The 5 Steps to Make Sure Your Course, Blog or Business Name is Available (with step-by-step walkthrough!) [Naming Series - Post 3 of 4]

If you need to catch up on this series, click here to read my last post, 5 Compelling Reasons to Name Your Business, Blog or Online Course for Nurturing New Leads.


You have a short list of names for your online course, blog or business-- but how do you know if any of them are available?

The availability of your name is based on something called trademark law. More on that in Step 4 ;)

The biggest thing you need to know about trademark law is that if someone else is actively selling something with a name you're thinking about, it's not a good idea to keep forging ahead with your name idea.

I'll show you my five secret steps to sussing out any name I'm interested here, in an easy step-by-step format. 

But if you still have questions, you should make sure you're signed up for my upcoming Names that Nurture training where I'll be answering questions about everything here.

Let's get started!

Step 1: You lurk on Facebook a ‘lil bit.

 What we're looking for here with our "knockout" search is to knockout any names that aren't available. And Facebook is a good starter step.

We're all familiar with it, and the search features it has are pretty good. 

To perform a search on Facebook, you'll simply pull up your account and search for each name you're considering.

I like to do this in quotes, with several variations of the names I'm considering with different spellings.

Step 2: You do a targeted Google search.

We'll repeat the actions from Step 1 here, searching the name(s) you're considering in quotes.

Then, use the chart to figure out if it's time to kill off any prospects, or if you can keep going to Step 3.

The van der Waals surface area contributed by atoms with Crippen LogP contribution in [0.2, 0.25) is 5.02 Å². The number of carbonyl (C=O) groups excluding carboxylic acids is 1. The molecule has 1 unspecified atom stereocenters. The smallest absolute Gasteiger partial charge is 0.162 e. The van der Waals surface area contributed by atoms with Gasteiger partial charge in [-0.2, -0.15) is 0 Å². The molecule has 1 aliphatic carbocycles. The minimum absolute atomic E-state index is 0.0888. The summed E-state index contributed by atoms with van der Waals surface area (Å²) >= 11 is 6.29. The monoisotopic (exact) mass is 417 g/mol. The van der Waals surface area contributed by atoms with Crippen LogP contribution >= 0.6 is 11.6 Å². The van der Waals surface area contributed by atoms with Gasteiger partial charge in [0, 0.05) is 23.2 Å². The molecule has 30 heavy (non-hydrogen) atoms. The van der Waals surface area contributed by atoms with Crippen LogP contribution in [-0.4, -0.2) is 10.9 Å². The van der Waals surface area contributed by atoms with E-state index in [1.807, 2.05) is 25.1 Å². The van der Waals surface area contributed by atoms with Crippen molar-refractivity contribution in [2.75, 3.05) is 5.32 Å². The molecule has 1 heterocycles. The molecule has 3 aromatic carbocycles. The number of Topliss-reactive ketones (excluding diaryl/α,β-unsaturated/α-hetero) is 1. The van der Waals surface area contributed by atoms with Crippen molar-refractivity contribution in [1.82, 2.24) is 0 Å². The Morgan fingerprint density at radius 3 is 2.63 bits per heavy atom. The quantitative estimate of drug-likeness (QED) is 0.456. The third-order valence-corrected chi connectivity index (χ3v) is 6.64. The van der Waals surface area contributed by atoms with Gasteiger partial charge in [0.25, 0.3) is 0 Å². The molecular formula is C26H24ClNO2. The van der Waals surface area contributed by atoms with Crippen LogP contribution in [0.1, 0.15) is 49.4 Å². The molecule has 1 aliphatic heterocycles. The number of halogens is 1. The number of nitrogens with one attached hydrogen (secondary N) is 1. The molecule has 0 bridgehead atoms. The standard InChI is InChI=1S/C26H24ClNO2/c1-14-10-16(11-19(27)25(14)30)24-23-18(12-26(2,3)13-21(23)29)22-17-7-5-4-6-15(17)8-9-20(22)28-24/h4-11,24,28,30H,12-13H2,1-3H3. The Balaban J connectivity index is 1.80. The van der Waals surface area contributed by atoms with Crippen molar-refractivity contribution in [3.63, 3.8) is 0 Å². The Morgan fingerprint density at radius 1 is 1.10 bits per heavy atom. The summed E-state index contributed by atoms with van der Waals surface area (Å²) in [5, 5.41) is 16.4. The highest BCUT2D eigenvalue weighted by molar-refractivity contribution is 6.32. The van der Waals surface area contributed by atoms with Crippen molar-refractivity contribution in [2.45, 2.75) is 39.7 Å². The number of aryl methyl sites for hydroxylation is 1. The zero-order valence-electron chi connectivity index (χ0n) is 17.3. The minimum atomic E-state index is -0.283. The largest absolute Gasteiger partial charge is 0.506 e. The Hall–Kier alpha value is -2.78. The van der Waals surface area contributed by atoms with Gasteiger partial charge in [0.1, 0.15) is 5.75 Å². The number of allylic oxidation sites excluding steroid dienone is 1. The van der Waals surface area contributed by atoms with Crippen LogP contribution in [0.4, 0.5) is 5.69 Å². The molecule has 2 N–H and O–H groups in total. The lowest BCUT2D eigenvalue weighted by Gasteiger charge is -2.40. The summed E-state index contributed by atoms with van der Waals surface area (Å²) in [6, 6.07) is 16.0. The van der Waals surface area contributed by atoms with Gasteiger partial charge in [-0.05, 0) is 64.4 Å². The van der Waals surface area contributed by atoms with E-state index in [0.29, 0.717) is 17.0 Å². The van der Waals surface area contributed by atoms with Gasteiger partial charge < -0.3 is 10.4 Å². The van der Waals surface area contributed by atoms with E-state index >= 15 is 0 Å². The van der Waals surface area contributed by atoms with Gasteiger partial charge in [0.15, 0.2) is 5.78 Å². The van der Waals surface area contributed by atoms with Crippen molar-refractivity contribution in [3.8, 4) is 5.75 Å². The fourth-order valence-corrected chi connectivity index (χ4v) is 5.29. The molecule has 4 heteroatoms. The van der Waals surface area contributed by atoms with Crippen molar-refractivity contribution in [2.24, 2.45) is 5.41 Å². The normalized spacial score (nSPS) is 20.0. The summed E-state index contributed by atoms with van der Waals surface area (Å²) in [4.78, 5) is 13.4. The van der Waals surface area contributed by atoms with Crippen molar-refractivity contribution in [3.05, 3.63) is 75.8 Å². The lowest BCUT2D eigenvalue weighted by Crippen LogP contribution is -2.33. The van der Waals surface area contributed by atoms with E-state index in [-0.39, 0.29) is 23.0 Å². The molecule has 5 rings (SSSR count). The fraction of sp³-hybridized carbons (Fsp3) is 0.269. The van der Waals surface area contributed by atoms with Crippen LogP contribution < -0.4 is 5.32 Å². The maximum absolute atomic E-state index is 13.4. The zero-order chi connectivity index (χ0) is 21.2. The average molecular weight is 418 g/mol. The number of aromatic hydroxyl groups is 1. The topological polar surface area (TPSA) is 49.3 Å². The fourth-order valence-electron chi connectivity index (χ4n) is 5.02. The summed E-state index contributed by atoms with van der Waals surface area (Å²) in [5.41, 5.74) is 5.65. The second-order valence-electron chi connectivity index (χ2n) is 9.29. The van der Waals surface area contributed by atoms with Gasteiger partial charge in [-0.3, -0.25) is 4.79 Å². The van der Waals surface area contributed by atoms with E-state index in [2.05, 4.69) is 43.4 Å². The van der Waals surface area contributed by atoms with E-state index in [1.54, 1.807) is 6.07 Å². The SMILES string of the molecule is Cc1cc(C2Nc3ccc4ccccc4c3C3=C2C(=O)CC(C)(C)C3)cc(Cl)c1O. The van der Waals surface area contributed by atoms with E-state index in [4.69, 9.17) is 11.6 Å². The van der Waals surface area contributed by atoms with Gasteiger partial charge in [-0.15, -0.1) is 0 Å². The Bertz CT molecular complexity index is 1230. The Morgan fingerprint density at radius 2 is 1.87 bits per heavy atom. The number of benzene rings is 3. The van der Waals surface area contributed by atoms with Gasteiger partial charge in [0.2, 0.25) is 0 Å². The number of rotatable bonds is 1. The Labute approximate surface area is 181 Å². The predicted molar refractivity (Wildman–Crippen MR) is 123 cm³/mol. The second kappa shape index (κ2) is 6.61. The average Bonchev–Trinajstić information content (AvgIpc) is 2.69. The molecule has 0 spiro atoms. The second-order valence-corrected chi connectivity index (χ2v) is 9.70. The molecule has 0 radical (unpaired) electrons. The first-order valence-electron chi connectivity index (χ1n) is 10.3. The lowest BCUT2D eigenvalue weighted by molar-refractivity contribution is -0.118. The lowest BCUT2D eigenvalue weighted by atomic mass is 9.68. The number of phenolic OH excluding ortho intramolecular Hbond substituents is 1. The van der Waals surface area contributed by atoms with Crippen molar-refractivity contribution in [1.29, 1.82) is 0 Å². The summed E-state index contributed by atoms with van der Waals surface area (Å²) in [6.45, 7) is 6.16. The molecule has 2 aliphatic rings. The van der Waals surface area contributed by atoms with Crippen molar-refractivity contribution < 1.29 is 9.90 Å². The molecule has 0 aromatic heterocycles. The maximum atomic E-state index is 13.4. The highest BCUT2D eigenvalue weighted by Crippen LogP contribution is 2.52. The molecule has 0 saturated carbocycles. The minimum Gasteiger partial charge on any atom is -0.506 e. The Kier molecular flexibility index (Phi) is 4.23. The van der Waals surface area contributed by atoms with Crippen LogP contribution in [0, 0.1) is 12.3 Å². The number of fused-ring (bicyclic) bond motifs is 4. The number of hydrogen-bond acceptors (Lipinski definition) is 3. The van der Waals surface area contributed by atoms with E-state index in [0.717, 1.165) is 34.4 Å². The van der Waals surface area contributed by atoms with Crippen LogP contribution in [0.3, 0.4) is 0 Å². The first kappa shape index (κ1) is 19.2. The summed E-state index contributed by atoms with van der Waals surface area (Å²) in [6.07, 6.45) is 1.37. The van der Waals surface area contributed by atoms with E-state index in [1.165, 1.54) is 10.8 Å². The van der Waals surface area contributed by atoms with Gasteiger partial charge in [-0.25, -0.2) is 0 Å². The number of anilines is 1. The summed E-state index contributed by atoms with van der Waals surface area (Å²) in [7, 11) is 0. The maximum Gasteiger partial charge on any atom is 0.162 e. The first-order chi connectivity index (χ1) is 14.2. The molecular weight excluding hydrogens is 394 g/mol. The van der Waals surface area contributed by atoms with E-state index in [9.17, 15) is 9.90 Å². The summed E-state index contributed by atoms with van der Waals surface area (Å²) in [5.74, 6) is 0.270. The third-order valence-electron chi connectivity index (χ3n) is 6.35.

Step 3: You snag the domain for your name.

It isn't a deal breaker if your name isn't available in a .com domain. BUT... I do take it as a HUGELY good sign if [YourName].com is available!

If it's not, and you've cleared your name through steps 1 and 2 so far, here are some easy ways to make the exact name you want memorable and accessible to future buyers:

www.Shop[yourname].com

www.The[yourname].com

www.Hello[yourname].com

www.[yourname]university.com

www.[yourname]blog.com

www.[yourname]designs.com

www.[yourname][yourprofession].com, like www.[yourname]photo.com

www.[yourname][verb].com, like www.[yourname]letters.com

At the end of the day, your domain isn't going to make or break you. Better options may become available later on. 

The most important thing is that the trademark is available, which is what Step 4 breaks down for you.

Step 4: You check out a national trademark database.

I know we have lots of friends outside the United States, but when it comes to trademark law, the US is where I look.

First, because I'm based here.

Second, it's primarily where I advertise what I have to sell.

Third, and most importantly, because it's where the overwhelming majority of my sales come from.

Regardless of where you're based, if you sell to people in the US, you won't want to skip this step.

Here's exactly how to run a basic trademark search in X steps.

Step 4.1: Pull up the search on the USPTO website. You can find this at:

USPTO.gov >> "Searching Trademarks" from the dropdown "Trademarks" menu >> the button that says "Search our trademark database (TESS)" 

 

 Step 4.2:  Once you see three search options from the "Select a Search Option" menu, you'll choose "Basic Word Mark Search (New User)."

This is always my first step. And no, I'm not a new user.

 

Step 4.3: In the search term box, you'll type the name you're thinking about in quotations, like this:

"The Contract Shop"

Once you've typed in the word or phrase you're after, you'll hit the "Submit Query" button.

 

Step 4.4: If you're getting a ton of results, skip ahead to Step 1.5.

If nothing comes up, go back and try Step 3 again with different spellings. You can also try removing some of the filler words, like "a" and "the."

If you're still getting nada, move on to Step 2.

If you get some results, but not too many, you'll want to read more about things called "classes" in Step 1.5.

 

Step 4.5: If you're getting a ton of results, you're not out of luck yet.

First we have to see if they matter.

The way trademark law works is that you don't get a monopoly on your name across all possible things you could ever sell.